Do you remember when you were in school? You could hardly wait for the school year to end and summer vacation to begin. The closer a new school year came, the more you had back to school blues. Now it seems as if the summer months fly by and the summer break seems to get shorter and shorter. Your children probably feel the same way as the new school year is drawing near.
What can parents do to help with their children’s back to school blues? Here are some ideas of how to help your child prepare for the new school year that’s just around the corner.
1. A couple of weeks before school starts, begin to get them back on a “school night” schedule. Whatever schedule works for your family (in bed by 8 p.m. and up by 7 a.m., in bed by 9 p.m. and up by 7 a.m., etc.), begin to implement it in increments to get them used to going to bed earlier and getting up earlier for the school day.
2. Listen to your child’s concerns. Think about how you felt when you had to return to school. Acknowledge their fears when they first happen; don’t push them aside. Then talk things over with your child; tell them a story about when you were a child in the same situation.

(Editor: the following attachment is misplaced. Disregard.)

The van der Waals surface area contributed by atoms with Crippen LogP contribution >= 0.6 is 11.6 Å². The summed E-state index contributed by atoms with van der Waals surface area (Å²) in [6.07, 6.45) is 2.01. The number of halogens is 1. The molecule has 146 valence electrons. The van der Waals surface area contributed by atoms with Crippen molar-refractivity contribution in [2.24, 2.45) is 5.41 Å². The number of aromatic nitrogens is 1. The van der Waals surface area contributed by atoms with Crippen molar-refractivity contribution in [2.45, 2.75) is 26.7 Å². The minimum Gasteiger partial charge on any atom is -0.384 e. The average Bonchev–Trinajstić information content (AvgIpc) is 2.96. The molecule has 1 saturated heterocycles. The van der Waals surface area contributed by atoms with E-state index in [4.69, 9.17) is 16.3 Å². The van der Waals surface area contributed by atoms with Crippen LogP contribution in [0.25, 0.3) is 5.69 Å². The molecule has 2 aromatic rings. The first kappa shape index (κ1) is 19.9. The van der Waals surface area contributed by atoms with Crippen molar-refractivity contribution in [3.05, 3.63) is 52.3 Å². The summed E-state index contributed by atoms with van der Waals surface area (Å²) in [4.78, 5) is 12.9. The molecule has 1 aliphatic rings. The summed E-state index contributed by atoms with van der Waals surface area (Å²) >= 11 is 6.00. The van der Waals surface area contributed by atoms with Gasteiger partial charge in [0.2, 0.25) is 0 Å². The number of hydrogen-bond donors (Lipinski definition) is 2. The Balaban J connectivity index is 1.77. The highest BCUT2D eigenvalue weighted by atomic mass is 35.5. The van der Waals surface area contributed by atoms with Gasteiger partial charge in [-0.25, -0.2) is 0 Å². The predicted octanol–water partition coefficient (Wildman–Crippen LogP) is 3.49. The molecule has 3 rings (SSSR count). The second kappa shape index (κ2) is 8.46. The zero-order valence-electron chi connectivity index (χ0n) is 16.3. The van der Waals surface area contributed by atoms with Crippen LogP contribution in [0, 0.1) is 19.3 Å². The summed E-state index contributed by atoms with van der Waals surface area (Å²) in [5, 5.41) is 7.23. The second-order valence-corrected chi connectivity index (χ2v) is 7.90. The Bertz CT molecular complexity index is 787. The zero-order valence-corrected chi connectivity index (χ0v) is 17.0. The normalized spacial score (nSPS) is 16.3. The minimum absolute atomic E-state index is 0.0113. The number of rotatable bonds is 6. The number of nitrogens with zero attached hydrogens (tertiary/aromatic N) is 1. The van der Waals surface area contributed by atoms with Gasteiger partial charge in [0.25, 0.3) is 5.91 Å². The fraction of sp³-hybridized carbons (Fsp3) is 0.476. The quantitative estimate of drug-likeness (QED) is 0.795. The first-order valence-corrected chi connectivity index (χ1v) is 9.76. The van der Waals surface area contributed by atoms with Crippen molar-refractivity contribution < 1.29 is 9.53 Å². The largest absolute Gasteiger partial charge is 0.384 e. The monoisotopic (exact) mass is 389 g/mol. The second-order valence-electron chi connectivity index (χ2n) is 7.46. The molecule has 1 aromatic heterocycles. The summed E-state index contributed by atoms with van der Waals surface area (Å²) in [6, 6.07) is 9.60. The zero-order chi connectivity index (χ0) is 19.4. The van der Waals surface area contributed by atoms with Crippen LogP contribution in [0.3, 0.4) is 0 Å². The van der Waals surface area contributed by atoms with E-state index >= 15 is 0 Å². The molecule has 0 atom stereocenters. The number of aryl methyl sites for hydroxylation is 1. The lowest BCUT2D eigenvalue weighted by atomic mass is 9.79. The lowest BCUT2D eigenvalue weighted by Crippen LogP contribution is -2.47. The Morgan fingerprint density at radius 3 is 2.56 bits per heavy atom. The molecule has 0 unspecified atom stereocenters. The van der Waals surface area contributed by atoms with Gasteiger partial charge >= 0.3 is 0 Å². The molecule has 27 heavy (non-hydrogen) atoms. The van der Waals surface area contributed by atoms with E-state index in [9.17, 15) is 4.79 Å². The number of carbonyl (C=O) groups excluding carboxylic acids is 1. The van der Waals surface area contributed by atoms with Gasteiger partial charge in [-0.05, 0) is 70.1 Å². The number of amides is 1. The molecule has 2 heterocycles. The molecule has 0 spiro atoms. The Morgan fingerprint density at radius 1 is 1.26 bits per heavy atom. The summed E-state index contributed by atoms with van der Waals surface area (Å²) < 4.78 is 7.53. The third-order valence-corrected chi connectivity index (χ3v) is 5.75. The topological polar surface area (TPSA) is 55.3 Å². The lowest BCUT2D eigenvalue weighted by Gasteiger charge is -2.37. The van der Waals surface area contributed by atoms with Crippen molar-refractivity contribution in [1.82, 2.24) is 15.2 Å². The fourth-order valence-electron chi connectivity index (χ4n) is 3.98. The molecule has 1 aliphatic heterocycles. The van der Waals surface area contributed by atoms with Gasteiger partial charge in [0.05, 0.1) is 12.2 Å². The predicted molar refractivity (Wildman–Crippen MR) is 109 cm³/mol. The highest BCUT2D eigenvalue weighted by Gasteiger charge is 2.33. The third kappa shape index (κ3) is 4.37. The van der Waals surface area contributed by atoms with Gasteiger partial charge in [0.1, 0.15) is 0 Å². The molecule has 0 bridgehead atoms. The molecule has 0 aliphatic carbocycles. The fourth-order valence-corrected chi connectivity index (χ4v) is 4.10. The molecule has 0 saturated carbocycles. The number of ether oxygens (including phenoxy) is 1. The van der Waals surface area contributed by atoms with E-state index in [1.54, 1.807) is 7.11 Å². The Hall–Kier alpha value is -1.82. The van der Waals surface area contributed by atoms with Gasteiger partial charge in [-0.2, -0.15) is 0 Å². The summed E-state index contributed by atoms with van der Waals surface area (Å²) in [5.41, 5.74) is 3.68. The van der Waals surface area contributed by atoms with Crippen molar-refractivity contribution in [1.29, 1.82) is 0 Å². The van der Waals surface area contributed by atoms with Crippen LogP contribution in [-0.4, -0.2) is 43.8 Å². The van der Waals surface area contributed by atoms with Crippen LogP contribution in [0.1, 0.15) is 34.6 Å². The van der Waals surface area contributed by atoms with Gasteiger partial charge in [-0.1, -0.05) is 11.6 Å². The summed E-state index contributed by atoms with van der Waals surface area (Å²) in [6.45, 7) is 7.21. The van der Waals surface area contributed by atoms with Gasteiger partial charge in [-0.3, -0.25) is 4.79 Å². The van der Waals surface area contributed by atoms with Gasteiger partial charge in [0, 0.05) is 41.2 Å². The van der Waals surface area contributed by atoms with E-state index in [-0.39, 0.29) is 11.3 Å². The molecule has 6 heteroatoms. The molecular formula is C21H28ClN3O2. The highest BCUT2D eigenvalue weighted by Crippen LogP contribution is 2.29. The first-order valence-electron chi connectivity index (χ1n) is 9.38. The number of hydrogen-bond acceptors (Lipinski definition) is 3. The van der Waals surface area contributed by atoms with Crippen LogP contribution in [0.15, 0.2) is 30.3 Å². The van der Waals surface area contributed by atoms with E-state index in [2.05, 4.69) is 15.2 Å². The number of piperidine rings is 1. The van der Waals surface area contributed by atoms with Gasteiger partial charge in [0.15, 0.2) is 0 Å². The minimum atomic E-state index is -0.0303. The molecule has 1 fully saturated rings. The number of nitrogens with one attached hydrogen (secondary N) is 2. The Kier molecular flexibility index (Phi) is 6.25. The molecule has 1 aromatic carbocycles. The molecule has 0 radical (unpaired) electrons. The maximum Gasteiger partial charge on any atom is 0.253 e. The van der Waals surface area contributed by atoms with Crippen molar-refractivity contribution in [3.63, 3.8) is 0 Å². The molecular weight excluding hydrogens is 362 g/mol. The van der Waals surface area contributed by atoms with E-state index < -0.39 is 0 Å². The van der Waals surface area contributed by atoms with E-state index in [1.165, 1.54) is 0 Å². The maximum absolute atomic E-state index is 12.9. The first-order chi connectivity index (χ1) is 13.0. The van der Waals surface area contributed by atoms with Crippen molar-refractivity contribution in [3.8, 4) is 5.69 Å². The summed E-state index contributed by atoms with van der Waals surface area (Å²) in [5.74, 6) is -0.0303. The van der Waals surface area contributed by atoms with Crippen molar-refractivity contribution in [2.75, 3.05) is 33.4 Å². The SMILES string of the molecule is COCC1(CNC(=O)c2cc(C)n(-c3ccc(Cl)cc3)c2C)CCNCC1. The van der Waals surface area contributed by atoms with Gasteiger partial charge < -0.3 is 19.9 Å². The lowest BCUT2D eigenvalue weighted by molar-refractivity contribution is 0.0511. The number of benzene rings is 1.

3. If you’re allowed, go to the school a couple of days or weeks before school starts. Take your child on a tour of the different classrooms or areas in the school that they’ll spend time in. Meet the teacher if they’re available. Be sure to take them by the lunchroom, library, office, school nurse’s office (if there is one), and most importantly, the restrooms.
4. Have a “dry run” for getting ready each day for a few days before the first day of school. Plan to set everything out the night before just as they will be during the school year, and then have your child get dressed and ready to leave to see how things will work. This will also allow you to see if there are some areas of the morning routine that need to be tweaked to work better.
5. Create a special place for your child to do homework and leave their backpack so needed items are less likely to be lost. You may want to create a routine where you go through your child’s backpack with them each night, gathering any papers that need to be signed, assignments they need to do, and jot down any important dates on the family calendar.
6. Have a back to school blues-buster party. The night before school starts, plan a special meal, watch a favorite movie on DVD, and plan a back to school blues-buster dessert. Choose whatever will cheer up your child and give them a good feeling about the first day of school.
Your child is not the only one in the world to deal with back to school blues. It helps to talk things over, be prepared, and then celebrate the new beginning. You might find that you’re able to handle your own back to school blues better, too.
Also be sure to grab your copy of Real Life Guidance to Helping Your Teen With High School. This offers parenting help and shows you how to help your teen deal with the pressures of high school and also help them to be more independent!